News Feature

By The Drum | Administrator

January 15, 2004 | 6 min read

Fireworks exploding over Edinburh Castle in 2002, but Hogmany 2003 turned out to be no more than a damp squib.

Of all the traditions Scotland has, the Hogmanay tradition of partying like there’s no tomorrow is one of the most world-famous.

While New Year parties down south are still cause for celebration, it’s generally recognised that there’s nothing quite like a Scottish Hogmanay. And top of the Scottish list, the most high-profile of them all, the party that attracts people not just from all over the country but from all over the world, is Edinburgh.

Edinburgh’s Hogmanay party is celebrated the world over as a fantastic event and one well worth the trip.

Unless of course it’s cancelled and you’re left out in the pouring rain with nowhere to go.

Which is, unfortunately for hundreds of thousands of revellers, exactly what happened at Hogmanay 2003, when the event was cancelled only an hour before it was due to kick off.

The reason for the cancellation was Scotland’s unpredictable and fierce weather, which was going hell for leather on the night in question and it was therefore considered that several elements of the event were unsafe for the public – including the danger of people being hit by fireworks blown off course by the wind.

But with so many people in the city, both natives and those who had travelled to be there, left with their plans in tatters, how well did Edinburgh handle the situation?

The first reaction was, perhaps understandably, one of outrage. How could the organisers cancel the event at such short notice and leave its revellers proverbially up the creek?

Lorna Burt, co-founder of Burt Greener Communications, has had plenty of experience with event PR, including the cancelled Live and Loud event in 2002. She says: “I think in these situations the big thing is the health and safety of the crowd. They seem to have dealt with that well in that there were a lot of people there and they were all kept safe. A party is always, as I see it, looking after the issues on the ground as they arise and then thinking about the long-term challenges later. When we had to cancel Live and Loud the first thing we did was to open all the lines of communication, which they couldn’t do because of the short time-scale. So, having kept that in mind, I think they seem to have dealt with it pretty well.”

“I will say that hindsight is a good thing and it’s easy to look back and knock the way it was cancelled,” says Julie McGarvie, partner at 3x1. “But thinking of the size of the event I don’t think that decision would be taken lightly. Crowd control can be a very difficult thing, you only have to look at some football matches to see that, and if something had gone wrong it could have been disastrous. I think it was the right thing to put people’s safety first. They are very experienced at organising that type of event and I think the decision must have been painstakingly taken. They must have taken advice from the police as well.”

Another source within the industry, who declined to be named, said: “I heard one senior police officer say, ‘Better to have people disappointed than in danger.’ I think that’s quite apt. If someone were to have died because of scaffolding or a firework going into the crowd it would have been much worse. I do think there was a lack of communication when it came to the weather forecast, though. I think there may be a confidence issue to deal with for next time. Because people come from a long way away to go to Edinburgh Hogmanay – it’s not a spur-of-the-moment thing.”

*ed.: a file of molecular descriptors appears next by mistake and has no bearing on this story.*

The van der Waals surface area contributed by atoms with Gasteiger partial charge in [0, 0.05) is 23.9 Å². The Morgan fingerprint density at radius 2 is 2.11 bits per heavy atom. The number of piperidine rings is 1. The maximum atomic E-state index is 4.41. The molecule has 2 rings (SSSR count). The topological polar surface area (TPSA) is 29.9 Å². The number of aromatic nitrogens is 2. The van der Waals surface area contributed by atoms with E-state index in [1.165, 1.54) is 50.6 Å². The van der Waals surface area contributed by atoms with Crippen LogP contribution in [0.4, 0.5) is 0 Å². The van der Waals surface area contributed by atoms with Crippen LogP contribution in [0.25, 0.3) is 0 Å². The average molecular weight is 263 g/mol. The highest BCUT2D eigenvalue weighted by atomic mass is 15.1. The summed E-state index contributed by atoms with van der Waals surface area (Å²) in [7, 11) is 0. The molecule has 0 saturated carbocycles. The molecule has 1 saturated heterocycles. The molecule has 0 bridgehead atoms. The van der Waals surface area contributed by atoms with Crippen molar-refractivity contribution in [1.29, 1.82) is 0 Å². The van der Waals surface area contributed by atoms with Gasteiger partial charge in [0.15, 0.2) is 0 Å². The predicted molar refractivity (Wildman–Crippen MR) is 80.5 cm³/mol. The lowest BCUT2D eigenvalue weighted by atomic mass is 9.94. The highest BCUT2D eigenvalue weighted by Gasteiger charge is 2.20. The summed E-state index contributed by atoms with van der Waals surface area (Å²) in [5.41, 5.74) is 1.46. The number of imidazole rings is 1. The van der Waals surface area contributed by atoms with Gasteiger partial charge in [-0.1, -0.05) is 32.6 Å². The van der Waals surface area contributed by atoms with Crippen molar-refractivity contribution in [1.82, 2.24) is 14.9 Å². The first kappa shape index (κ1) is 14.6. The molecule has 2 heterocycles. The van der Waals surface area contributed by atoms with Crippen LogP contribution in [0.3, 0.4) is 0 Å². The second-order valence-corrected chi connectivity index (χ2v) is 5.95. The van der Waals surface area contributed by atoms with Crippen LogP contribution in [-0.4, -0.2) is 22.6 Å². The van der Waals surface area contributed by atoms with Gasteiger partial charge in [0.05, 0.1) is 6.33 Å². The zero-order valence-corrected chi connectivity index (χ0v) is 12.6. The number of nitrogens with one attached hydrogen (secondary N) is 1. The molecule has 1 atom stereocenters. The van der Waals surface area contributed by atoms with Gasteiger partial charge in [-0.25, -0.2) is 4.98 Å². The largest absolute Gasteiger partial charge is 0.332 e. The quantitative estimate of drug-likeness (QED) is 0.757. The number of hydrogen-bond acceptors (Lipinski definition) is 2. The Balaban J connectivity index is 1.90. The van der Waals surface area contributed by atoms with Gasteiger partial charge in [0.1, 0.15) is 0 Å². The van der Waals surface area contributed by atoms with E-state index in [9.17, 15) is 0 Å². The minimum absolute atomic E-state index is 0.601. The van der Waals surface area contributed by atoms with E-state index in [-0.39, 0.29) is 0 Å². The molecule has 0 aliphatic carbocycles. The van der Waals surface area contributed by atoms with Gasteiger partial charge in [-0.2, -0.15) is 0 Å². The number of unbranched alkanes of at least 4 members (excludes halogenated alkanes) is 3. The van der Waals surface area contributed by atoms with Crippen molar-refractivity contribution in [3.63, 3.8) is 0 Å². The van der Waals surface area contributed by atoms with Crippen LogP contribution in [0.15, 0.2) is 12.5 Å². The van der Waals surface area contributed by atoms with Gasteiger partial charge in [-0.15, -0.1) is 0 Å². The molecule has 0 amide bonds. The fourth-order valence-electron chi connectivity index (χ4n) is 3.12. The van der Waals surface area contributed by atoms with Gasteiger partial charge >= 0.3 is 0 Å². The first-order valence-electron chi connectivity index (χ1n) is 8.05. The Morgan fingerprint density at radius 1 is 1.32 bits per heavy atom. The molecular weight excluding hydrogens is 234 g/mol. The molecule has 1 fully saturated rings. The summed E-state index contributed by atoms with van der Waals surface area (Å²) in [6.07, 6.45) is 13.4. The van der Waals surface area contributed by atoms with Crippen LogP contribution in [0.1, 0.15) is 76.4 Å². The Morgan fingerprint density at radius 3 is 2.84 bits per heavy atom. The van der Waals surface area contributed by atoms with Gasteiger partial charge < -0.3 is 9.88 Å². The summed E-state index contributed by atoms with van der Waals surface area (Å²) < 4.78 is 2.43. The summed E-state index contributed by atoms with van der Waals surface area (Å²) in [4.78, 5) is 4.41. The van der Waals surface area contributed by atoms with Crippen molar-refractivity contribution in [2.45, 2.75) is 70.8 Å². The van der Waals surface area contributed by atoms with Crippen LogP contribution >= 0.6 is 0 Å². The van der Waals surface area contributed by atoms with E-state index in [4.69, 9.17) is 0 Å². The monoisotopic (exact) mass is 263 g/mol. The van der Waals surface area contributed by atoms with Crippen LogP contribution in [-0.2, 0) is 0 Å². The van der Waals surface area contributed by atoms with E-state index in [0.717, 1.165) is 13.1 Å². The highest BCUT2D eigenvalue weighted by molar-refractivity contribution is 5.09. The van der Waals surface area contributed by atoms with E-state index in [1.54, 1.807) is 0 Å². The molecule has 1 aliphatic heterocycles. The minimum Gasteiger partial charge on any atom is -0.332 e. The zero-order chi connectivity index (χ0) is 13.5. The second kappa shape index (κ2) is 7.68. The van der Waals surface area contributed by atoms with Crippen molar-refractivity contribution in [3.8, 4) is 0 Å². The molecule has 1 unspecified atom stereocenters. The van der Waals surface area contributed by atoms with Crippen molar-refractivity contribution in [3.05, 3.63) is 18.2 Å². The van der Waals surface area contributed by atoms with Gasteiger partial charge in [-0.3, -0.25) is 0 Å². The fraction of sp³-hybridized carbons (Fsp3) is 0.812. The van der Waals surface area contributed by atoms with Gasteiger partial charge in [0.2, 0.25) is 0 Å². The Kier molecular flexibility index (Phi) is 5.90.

With Hogmanay 2003 now behind us, one of the main questions is what can be learned from this year’s cancellation? There seems little doubt that, if lives were in danger, the decision to cancel the festivities was a good one. But why no back-up plan? The consensus seems to be that a fallback option would be wise for future years. Graeme Jack, managing director of Hatch Group, comments: “One of the exercises that could be done in future years is to come up with contingencies. While they won’t be able to provide events on the same scale, they should perhaps put something in place so that some of the people who turn up would have something to go to. That way you wouldn’t have thousands of people going home disappointed.”

McGarvie agrees that more thought should be applied for next year’s event. She remarks: “I think that the city may have to have better contingencies in the future. Some people went away this year and did other things, went to restaurants, people’s flats and such, but I think it would be a good idea to have some contingency plans for the weather in place in time for the next Hogmanay.”

Despite the complaints on the night, however, the consensus seems to be that the cancellation, whether handled well or not, will not have an impact on future Edinburgh Hogmanays. “Overall, I think the cancellation seemed to be handled efficiently,” says Jack. “I think it’s well and good to sit down and think how it could be done better this year but I don’t think the gloss has been taken off the Edinburgh New Year. It may even help to make this year even better after what happened last time.”

Burt agrees, stating: “I think in the long term, if they get the positive message out there about how successful the event has been in past years, there won’t be a risk of people being put off.”

In the short term the cancellation was clearly a blow but, as the industry experts all seem to agree on, there seems no reason why Edinburgh won’t continue to put the “happy” in “happy new year”.


Industry insights

View all
Add your own content +